I'm going to give you a brief insight here into everything I have learned on my nutrition-junkie education binge. And then I am going to talk about the three biggest myths that you need to dispel in order to get lean and stay lean in a sustainable, healthy and simple way. 

Six Tenets of Optimal Health

Firstly let's look at the the common tenets, not only of those Paleo gurus mentioned above, but of any successful health coach worth their weight in pink Himalayan salt. 

These are the things that are so basic that they apply to every human being - from the obese sedentary fifty year old male with diabetes to the elite footballer of twenty. These things are requisite to being lean and healthy:

1. Eat real foods - cut the processed crap, lay off the industrial seed oils, the refined sugars, the trans fats, toxins, carcinogens and the nutrient-poor carbohydrates (and sadly, beer).

2. Eat nutrient-dense foods from healthy plants and animals - including wild caught seafood, pasture-raised meat and eggs, lots of vegetables, some fruit, nuts, seeds and other good fats. Omega-3 fatty acids, particularly from oily fish, are crucial to your health. Eating meat is not a necessity but avoiding all animal products (Veganism) is NOT optimal for health. Only a vegan would argue otherwise.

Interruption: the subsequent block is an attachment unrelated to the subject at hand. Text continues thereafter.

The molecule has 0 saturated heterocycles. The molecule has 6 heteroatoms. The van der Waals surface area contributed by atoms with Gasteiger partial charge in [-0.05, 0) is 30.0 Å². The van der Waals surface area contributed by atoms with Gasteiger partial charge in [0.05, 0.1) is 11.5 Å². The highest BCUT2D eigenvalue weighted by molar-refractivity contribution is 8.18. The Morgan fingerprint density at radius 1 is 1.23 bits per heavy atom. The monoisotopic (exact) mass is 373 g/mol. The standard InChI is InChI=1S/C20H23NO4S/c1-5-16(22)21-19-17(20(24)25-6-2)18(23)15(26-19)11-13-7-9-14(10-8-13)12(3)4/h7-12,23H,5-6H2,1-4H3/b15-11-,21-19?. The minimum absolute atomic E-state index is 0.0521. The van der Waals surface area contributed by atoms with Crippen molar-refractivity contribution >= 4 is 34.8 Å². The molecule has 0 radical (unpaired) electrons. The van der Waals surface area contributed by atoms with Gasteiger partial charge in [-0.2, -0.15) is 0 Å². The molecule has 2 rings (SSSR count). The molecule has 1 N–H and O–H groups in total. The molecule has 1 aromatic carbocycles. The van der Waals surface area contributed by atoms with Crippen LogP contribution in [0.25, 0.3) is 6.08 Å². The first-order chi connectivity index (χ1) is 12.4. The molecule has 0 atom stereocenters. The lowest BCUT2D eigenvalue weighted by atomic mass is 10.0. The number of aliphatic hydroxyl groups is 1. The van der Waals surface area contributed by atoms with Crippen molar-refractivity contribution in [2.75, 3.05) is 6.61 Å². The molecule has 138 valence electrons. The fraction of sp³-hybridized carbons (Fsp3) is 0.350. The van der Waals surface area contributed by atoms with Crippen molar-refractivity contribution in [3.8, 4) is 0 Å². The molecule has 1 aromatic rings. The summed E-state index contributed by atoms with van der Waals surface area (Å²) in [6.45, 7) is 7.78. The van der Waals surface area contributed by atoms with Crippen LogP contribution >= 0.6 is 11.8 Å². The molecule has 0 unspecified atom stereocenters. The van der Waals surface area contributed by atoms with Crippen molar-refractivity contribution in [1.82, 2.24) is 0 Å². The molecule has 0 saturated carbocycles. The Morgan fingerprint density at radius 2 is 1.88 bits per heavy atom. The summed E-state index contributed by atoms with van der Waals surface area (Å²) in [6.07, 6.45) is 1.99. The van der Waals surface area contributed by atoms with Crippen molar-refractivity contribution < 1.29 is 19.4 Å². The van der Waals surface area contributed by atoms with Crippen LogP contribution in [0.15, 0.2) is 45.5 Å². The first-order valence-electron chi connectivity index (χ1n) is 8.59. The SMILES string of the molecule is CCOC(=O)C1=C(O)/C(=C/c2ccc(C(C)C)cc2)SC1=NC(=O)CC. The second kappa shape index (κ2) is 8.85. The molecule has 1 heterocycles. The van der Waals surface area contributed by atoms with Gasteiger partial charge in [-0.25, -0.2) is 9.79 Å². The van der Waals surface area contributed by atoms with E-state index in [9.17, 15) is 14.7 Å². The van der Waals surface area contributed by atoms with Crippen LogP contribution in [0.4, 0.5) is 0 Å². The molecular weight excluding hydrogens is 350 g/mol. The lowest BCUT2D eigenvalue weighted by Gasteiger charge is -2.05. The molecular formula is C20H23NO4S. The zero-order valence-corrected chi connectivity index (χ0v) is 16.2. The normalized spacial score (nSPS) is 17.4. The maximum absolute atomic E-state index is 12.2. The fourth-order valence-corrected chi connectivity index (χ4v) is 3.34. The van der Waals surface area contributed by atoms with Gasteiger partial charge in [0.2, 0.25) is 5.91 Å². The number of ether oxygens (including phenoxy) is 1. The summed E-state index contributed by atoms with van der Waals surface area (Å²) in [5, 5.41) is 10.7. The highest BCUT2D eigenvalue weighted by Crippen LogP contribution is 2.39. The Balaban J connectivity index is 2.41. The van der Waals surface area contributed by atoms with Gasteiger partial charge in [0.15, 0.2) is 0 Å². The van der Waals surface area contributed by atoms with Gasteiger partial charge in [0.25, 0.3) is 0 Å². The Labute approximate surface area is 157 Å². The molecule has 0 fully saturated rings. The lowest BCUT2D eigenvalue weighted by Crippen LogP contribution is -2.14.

3. Manage stress - Sleep well, relax, be active, sociable and connect with other people

4. Exercise smart - Lift some weights, do some sprints and do lots of low-level exercise that you actually enjoy. Don't go crazy on the exercise! Overtraining (such as doing marathons) is bad for your health. 

5. Get outdoors and get some sun - Vitamin D is very important for good metabolic function. 

6. Hormones are key - Get your hormones sorted out and your overall health and body composition will improve. The best way to alter your hormones is through a healthy lifestyle: i.e. by following the above five points. 

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Click here for the next installment, Part I, of this article which is on Weight-Loss Myth # 1: 'Calories in, calories out'. 

3 comments:

  1. being a raw vegan model i guess i would argue otherwise over meat ;)
    besides that, we share the same values...no grains, no processed, eat local, eat organic, lots of sleep, fitness, sun etc. Im also a health junkie and have read all the paleo literature. I studied and graduated with media and communications as well and decided to read more into the opposite of paleo. The high carb dr furman style diet and the raw 801010 diet by dr douglas graghm are also great reads.